Read our review of the Ford Fiesta at Edmunds.com for pricing, specs, photos, safety ratings, incentives and local inventory of the Fiesta.
Unlike buying a sports car or luxury cruiser, purchasing an economy car isn't usually an occasion to celebrate. Yet with belt-tightening just about everywhere you look, the virtues of value and fuel efficiency are becoming just as important and appealing as eye-watering acceleration and sumptuous comfort. Ford tapped into these potentially changing tastes with its subcompact Fiesta.
The Ford Fiesta provides levels of refinement, sportiness and style that not too long ago were unthinkable in the economy class. We've found that the entry-level Ford boasts not only impressive comfort, enjoyable driving dynamics and an inviting cabin but also unexpected features like keyless ignition and Ford's Sync system. In other words, the Ford Fiesta is a winner. Even if you never thought you'd drive a subcompact car, it may be time to reconsider.
Current Ford Fiesta The four-door Ford Fiesta subcompact is offered as a sedan and hatchback in S, SE and Titanium trim levels. The high-performance ST model is available only as a hatchback.
All but the ST come standard with a 1.6-liter four-cylinder that produces 120 horsepower. A five-speed manual transmission is standard, but a six-speed automated manual is optional. Optional for the SE is a turbocharged 1.0-liter three-cylinder EcoBoost engine that makes 123 hp. It only comes with a five-speed manual transmission and boasts an impressive estimated 37 mpg combined. The ST boasts a turbocharged 1.6-liter four with 197 hp and comes only with a six-speed manual. With a 0-60 mph time of 7.1 seconds, the ST is a quick little car.
The S trim's standard features include a tilt-and-telescoping steering wheel, air-conditioning, power locks and mirrors, Bluetooth phone connectivity and an audio system with a CD player and an iPod/USB interface. The SE adds keyless entry, power windows, cruise control, a trip computer, a front center armrest and a leather-wrapped steering wheel. The Titanium's added highlights, some of which are optional on the SE, include alloy wheels, foglamps, keyless ignition and entry, leather upholstery, heated front seats, automatic climate control, a rearview camera, rear parking sensors, the MyFord Touch interface, Sync Services (traffic updates and turn-by-turn directions) and an upgraded audio system with both satellite and HD radio. The Fiesta ST's perks include unique bodywork, a sport-tuned suspension, 17-inch wheels, high performance tires, quicker steering, upgraded brakes and sport seats.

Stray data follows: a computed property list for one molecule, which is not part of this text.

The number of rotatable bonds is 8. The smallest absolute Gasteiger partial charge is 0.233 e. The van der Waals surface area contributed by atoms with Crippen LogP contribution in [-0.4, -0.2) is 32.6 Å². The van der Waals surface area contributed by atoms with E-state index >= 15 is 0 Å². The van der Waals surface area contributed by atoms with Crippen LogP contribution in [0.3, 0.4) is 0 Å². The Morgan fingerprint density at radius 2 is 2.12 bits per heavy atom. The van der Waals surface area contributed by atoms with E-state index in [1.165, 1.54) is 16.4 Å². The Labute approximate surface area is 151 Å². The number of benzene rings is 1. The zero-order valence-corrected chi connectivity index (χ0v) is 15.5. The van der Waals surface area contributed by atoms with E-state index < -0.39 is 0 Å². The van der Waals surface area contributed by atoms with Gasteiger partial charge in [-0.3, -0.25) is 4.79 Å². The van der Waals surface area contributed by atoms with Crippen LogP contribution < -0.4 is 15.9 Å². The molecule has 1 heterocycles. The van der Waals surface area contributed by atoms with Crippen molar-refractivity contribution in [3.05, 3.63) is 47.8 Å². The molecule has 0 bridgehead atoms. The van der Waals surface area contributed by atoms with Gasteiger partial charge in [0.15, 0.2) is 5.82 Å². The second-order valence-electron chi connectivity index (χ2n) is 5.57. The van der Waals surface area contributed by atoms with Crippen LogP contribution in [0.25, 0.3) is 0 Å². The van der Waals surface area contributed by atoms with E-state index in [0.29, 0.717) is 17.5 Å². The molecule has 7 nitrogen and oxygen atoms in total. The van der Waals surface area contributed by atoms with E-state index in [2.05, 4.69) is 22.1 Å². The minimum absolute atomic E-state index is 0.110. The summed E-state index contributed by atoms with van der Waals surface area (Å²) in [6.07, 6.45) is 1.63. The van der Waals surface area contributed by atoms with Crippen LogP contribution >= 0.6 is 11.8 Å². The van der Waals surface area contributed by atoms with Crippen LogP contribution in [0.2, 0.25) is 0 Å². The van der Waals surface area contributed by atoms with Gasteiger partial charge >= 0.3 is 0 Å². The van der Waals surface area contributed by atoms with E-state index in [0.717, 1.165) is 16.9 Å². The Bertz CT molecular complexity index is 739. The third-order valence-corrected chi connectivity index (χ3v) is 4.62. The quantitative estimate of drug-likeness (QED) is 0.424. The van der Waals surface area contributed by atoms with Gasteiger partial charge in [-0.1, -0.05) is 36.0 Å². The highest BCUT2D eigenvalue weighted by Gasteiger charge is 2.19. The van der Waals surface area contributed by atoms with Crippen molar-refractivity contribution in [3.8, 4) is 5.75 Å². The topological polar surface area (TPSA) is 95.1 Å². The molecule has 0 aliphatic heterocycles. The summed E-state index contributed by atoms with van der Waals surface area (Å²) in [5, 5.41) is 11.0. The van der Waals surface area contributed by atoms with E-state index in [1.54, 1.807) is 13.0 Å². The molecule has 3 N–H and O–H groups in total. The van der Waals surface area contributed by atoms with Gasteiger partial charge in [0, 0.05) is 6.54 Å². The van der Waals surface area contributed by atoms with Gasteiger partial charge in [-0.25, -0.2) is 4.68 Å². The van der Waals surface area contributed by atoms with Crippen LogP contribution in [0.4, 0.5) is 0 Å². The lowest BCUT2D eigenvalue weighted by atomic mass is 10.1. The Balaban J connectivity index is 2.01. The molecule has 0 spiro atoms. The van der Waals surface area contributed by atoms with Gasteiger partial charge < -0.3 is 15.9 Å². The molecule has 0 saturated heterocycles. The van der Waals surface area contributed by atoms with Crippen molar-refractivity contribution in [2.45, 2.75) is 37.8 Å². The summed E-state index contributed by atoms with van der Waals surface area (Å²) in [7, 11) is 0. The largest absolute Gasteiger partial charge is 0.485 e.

Inside, the Fiesta features a soft-touch dash and tight construction that impart a feeling of quality normally lacking in an entry-level car. The Fiesta's controls, especially for the stereo, can be a bit confusing even for the technologically minded, but are at least well placed. In terms of backseat and cargo space, the sedan is competitive with its rivals but the hatchback offers considerably less capacity than Honda's Fit.
On the road, the standard 1.6-liter inline-4 provides refined performance, and with either transmission gets the Fiesta to 60 mph in about 9.5 seconds. The available turbocharged inline-3 is a real gem, providing strong fuel economy, an energetic engine note and exceptional acceleration for the segment. Of course, the ST's power plant is the real thriller in a segment not known for pulse-quickening rides. Regardless of which version you get, the Fiesta boasts excellent steering response and suspension tuning that yields an ideal ride-and-handling balance. Handling is even sharper in the ST and although the ride is firmer as well, it's not too stiff for daily driver duty.
Used Ford Fiesta Models The current-generation Fiesta bowed for 2011 and was essentially unchanged through 2013. Although otherwise similar, these Fiestas had slightly different styling and did not offer the MyFord Touch electronics interface, ST model or the turbocharged three-cylinder engine.